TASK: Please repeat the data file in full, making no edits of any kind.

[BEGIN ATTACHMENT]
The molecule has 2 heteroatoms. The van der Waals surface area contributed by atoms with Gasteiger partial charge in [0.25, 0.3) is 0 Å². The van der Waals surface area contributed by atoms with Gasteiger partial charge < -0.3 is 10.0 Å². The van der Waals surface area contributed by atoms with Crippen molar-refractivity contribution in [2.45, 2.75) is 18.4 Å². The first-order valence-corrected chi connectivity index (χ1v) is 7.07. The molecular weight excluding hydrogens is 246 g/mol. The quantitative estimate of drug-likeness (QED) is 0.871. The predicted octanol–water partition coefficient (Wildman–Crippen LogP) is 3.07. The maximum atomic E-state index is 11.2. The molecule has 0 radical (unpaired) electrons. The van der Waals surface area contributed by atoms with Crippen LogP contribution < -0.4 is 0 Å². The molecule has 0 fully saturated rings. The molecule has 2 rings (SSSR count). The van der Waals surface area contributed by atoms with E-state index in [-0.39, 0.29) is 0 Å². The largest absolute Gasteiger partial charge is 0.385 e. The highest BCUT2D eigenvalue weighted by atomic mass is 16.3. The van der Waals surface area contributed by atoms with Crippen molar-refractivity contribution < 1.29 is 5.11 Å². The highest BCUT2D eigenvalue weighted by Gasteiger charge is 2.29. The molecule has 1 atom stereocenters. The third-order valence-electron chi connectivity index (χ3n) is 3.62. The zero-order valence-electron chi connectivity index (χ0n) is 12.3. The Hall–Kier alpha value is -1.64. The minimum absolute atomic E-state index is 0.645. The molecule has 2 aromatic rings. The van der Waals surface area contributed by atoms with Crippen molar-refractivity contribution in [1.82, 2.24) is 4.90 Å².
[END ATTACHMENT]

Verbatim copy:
The molecule has 2 heteroatoms. The van der Waals surface area contributed by atoms with Gasteiger partial charge in [0.25, 0.3) is 0 Å². The van der Waals surface area contributed by atoms with Gasteiger partial charge < -0.3 is 10.0 Å². The van der Waals surface area contributed by atoms with Crippen molar-refractivity contribution in [2.45, 2.75) is 18.4 Å². The first-order valence-corrected chi connectivity index (χ1v) is 7.07. The molecular weight excluding hydrogens is 246 g/mol. The quantitative estimate of drug-likeness (QED) is 0.871. The predicted octanol–water partition coefficient (Wildman–Crippen LogP) is 3.07. The maximum atomic E-state index is 11.2. The molecule has 0 radical (unpaired) electrons. The van der Waals surface area contributed by atoms with Crippen LogP contribution < -0.4 is 0 Å². The molecule has 0 fully saturated rings. The molecule has 2 rings (SSSR count). The van der Waals surface area contributed by atoms with E-state index in [-0.39, 0.29) is 0 Å². The largest absolute Gasteiger partial charge is 0.385 e. The highest BCUT2D eigenvalue weighted by atomic mass is 16.3. The van der Waals surface area contributed by atoms with Crippen molar-refractivity contribution < 1.29 is 5.11 Å². The highest BCUT2D eigenvalue weighted by Gasteiger charge is 2.29. The molecule has 1 atom stereocenters. The third-order valence-electron chi connectivity index (χ3n) is 3.62. The zero-order valence-electron chi connectivity index (χ0n) is 12.3. The Hall–Kier alpha value is -1.64. The minimum absolute atomic E-state index is 0.645. The molecule has 2 aromatic rings. The van der Waals surface area contributed by atoms with Crippen molar-refractivity contribution in [1.82, 2.24) is 4.90 Å².